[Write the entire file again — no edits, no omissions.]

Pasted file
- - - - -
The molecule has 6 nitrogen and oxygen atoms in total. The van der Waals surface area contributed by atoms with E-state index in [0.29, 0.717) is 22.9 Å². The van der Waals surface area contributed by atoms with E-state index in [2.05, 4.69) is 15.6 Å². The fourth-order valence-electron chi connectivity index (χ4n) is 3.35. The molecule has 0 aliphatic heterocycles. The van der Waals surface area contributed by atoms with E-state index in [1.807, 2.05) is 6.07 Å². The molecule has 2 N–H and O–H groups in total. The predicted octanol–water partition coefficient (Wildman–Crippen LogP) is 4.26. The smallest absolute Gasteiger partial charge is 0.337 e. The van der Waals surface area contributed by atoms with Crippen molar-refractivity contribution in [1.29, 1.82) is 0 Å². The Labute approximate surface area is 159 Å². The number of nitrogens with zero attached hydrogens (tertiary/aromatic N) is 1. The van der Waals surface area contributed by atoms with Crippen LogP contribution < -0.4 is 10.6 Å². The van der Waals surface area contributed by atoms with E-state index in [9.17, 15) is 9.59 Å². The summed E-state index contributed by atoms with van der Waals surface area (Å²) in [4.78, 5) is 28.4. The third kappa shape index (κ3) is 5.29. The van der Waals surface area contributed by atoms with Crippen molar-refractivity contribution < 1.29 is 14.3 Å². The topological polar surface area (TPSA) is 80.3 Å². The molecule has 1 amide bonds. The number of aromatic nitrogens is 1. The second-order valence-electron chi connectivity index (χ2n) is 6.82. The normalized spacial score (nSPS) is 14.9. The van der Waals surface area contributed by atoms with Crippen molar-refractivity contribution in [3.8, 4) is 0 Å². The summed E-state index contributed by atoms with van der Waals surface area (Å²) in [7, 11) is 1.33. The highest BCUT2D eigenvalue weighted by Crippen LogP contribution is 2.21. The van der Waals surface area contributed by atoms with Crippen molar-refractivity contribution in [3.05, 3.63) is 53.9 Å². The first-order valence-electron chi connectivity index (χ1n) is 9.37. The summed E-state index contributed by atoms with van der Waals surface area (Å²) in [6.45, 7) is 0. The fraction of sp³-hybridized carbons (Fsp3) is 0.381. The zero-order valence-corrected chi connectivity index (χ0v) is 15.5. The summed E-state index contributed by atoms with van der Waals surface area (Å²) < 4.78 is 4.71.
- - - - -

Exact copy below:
The molecule has 6 nitrogen and oxygen atoms in total. The van der Waals surface area contributed by atoms with E-state index in [0.29, 0.717) is 22.9 Å². The van der Waals surface area contributed by atoms with E-state index in [2.05, 4.69) is 15.6 Å². The fourth-order valence-electron chi connectivity index (χ4n) is 3.35. The molecule has 0 aliphatic heterocycles. The van der Waals surface area contributed by atoms with E-state index in [1.807, 2.05) is 6.07 Å². The molecule has 2 N–H and O–H groups in total. The predicted octanol–water partition coefficient (Wildman–Crippen LogP) is 4.26. The smallest absolute Gasteiger partial charge is 0.337 e. The van der Waals surface area contributed by atoms with Crippen molar-refractivity contribution in [1.29, 1.82) is 0 Å². The Labute approximate surface area is 159 Å². The number of nitrogens with zero attached hydrogens (tertiary/aromatic N) is 1. The van der Waals surface area contributed by atoms with Crippen LogP contribution < -0.4 is 10.6 Å². The van der Waals surface area contributed by atoms with E-state index in [9.17, 15) is 9.59 Å². The summed E-state index contributed by atoms with van der Waals surface area (Å²) in [4.78, 5) is 28.4. The third kappa shape index (κ3) is 5.29. The van der Waals surface area contributed by atoms with Crippen molar-refractivity contribution < 1.29 is 14.3 Å². The topological polar surface area (TPSA) is 80.3 Å². The molecule has 1 amide bonds. The number of aromatic nitrogens is 1. The second-order valence-electron chi connectivity index (χ2n) is 6.82. The normalized spacial score (nSPS) is 14.9. The van der Waals surface area contributed by atoms with Crippen molar-refractivity contribution in [3.8, 4) is 0 Å². The summed E-state index contributed by atoms with van der Waals surface area (Å²) in [7, 11) is 1.33. The highest BCUT2D eigenvalue weighted by Crippen LogP contribution is 2.21. The van der Waals surface area contributed by atoms with Crippen molar-refractivity contribution in [3.05, 3.63) is 53.9 Å². The first-order valence-electron chi connectivity index (χ1n) is 9.37. The summed E-state index contributed by atoms with van der Waals surface area (Å²) in [6.45, 7) is 0. The fraction of sp³-hybridized carbons (Fsp3) is 0.381. The zero-order valence-corrected chi connectivity index (χ0v) is 15.5. The summed E-state index contributed by atoms with van der Waals surface area (Å²) < 4.78 is 4.71.